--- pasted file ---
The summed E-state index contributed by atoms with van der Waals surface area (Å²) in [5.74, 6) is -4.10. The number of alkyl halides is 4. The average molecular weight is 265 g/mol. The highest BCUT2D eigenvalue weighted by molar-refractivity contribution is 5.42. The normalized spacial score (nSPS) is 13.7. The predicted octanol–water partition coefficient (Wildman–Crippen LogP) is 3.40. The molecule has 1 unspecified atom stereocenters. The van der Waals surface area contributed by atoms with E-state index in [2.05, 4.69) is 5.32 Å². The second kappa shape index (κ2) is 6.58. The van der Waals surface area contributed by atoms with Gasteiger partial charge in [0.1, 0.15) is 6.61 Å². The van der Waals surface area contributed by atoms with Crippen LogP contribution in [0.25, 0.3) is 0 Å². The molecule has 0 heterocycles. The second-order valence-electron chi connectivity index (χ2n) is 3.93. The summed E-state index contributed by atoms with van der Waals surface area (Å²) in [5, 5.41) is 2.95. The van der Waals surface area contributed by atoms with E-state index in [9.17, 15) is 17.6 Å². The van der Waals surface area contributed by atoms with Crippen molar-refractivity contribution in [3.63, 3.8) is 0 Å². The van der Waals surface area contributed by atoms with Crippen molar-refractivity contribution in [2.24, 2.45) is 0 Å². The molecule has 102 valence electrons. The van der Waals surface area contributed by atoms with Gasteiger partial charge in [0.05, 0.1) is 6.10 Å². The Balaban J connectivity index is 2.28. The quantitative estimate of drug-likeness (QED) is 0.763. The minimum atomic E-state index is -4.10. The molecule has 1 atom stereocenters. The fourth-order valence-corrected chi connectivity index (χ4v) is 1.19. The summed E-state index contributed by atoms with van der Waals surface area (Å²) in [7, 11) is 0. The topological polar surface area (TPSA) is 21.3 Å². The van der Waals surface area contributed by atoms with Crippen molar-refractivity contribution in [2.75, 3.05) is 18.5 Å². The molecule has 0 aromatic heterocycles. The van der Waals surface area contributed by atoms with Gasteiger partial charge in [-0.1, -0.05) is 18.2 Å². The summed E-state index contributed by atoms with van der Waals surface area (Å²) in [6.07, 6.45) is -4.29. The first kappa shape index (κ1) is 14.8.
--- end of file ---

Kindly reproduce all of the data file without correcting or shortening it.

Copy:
The summed E-state index contributed by atoms with van der Waals surface area (Å²) in [5.74, 6) is -4.10. The number of alkyl halides is 4. The average molecular weight is 265 g/mol. The highest BCUT2D eigenvalue weighted by molar-refractivity contribution is 5.42. The normalized spacial score (nSPS) is 13.7. The predicted octanol–water partition coefficient (Wildman–Crippen LogP) is 3.40. The molecule has 1 unspecified atom stereocenters. The van der Waals surface area contributed by atoms with E-state index in [2.05, 4.69) is 5.32 Å². The second kappa shape index (κ2) is 6.58. The van der Waals surface area contributed by atoms with Gasteiger partial charge in [0.1, 0.15) is 6.61 Å². The van der Waals surface area contributed by atoms with Crippen LogP contribution in [0.25, 0.3) is 0 Å². The molecule has 0 heterocycles. The second-order valence-electron chi connectivity index (χ2n) is 3.93. The summed E-state index contributed by atoms with van der Waals surface area (Å²) in [5, 5.41) is 2.95. The van der Waals surface area contributed by atoms with E-state index in [9.17, 15) is 17.6 Å². The van der Waals surface area contributed by atoms with Crippen molar-refractivity contribution in [3.63, 3.8) is 0 Å². The van der Waals surface area contributed by atoms with Crippen molar-refractivity contribution in [2.24, 2.45) is 0 Å². The molecule has 102 valence electrons. The van der Waals surface area contributed by atoms with Gasteiger partial charge in [0.05, 0.1) is 6.10 Å². The Balaban J connectivity index is 2.28. The quantitative estimate of drug-likeness (QED) is 0.763. The minimum atomic E-state index is -4.10. The molecule has 1 atom stereocenters. The fourth-order valence-corrected chi connectivity index (χ4v) is 1.19. The summed E-state index contributed by atoms with van der Waals surface area (Å²) in [7, 11) is 0. The topological polar surface area (TPSA) is 21.3 Å². The van der Waals surface area contributed by atoms with Crippen molar-refractivity contribution in [2.75, 3.05) is 18.5 Å². The molecule has 0 aromatic heterocycles. The van der Waals surface area contributed by atoms with Gasteiger partial charge in [-0.1, -0.05) is 18.2 Å². The summed E-state index contributed by atoms with van der Waals surface area (Å²) in [6.07, 6.45) is -4.29. The first kappa shape index (κ1) is 14.8.